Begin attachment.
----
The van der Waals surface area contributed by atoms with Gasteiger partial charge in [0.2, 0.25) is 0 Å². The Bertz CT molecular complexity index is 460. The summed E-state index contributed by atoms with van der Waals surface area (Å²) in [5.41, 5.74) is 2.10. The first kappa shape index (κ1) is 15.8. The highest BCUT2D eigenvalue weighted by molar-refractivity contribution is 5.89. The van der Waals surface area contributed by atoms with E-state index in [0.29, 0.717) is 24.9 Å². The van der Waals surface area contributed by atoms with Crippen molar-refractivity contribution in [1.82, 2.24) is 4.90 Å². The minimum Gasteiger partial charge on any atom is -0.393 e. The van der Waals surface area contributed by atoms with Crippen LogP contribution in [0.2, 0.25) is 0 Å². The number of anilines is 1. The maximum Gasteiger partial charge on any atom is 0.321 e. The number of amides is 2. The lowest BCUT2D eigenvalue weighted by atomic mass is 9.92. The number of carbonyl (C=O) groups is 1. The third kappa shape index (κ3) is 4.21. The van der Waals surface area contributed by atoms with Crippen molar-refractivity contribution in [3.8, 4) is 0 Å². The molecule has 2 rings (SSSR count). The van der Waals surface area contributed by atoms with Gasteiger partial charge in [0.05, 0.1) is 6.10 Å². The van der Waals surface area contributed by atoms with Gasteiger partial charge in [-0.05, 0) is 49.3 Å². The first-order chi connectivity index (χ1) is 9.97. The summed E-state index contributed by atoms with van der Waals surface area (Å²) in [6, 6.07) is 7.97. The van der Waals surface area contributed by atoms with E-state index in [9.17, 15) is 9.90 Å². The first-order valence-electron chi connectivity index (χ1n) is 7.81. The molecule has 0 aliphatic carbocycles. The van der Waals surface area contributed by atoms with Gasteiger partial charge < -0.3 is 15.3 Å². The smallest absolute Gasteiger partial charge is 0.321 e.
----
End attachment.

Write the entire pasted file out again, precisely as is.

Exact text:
The van der Waals surface area contributed by atoms with Gasteiger partial charge in [0.2, 0.25) is 0 Å². The Bertz CT molecular complexity index is 460. The summed E-state index contributed by atoms with van der Waals surface area (Å²) in [5.41, 5.74) is 2.10. The first kappa shape index (κ1) is 15.8. The highest BCUT2D eigenvalue weighted by molar-refractivity contribution is 5.89. The van der Waals surface area contributed by atoms with E-state index in [0.29, 0.717) is 24.9 Å². The van der Waals surface area contributed by atoms with Crippen molar-refractivity contribution in [1.82, 2.24) is 4.90 Å². The minimum Gasteiger partial charge on any atom is -0.393 e. The van der Waals surface area contributed by atoms with Crippen LogP contribution in [0.2, 0.25) is 0 Å². The number of anilines is 1. The maximum Gasteiger partial charge on any atom is 0.321 e. The number of amides is 2. The lowest BCUT2D eigenvalue weighted by atomic mass is 9.92. The number of carbonyl (C=O) groups is 1. The third kappa shape index (κ3) is 4.21. The van der Waals surface area contributed by atoms with Crippen molar-refractivity contribution in [3.8, 4) is 0 Å². The molecule has 2 rings (SSSR count). The van der Waals surface area contributed by atoms with Gasteiger partial charge in [0.05, 0.1) is 6.10 Å². The van der Waals surface area contributed by atoms with Gasteiger partial charge in [-0.05, 0) is 49.3 Å². The first-order chi connectivity index (χ1) is 9.97. The summed E-state index contributed by atoms with van der Waals surface area (Å²) in [6, 6.07) is 7.97. The van der Waals surface area contributed by atoms with E-state index in [9.17, 15) is 9.90 Å². The first-order valence-electron chi connectivity index (χ1n) is 7.81. The molecule has 0 aliphatic carbocycles. The van der Waals surface area contributed by atoms with Gasteiger partial charge < -0.3 is 15.3 Å². The smallest absolute Gasteiger partial charge is 0.321 e.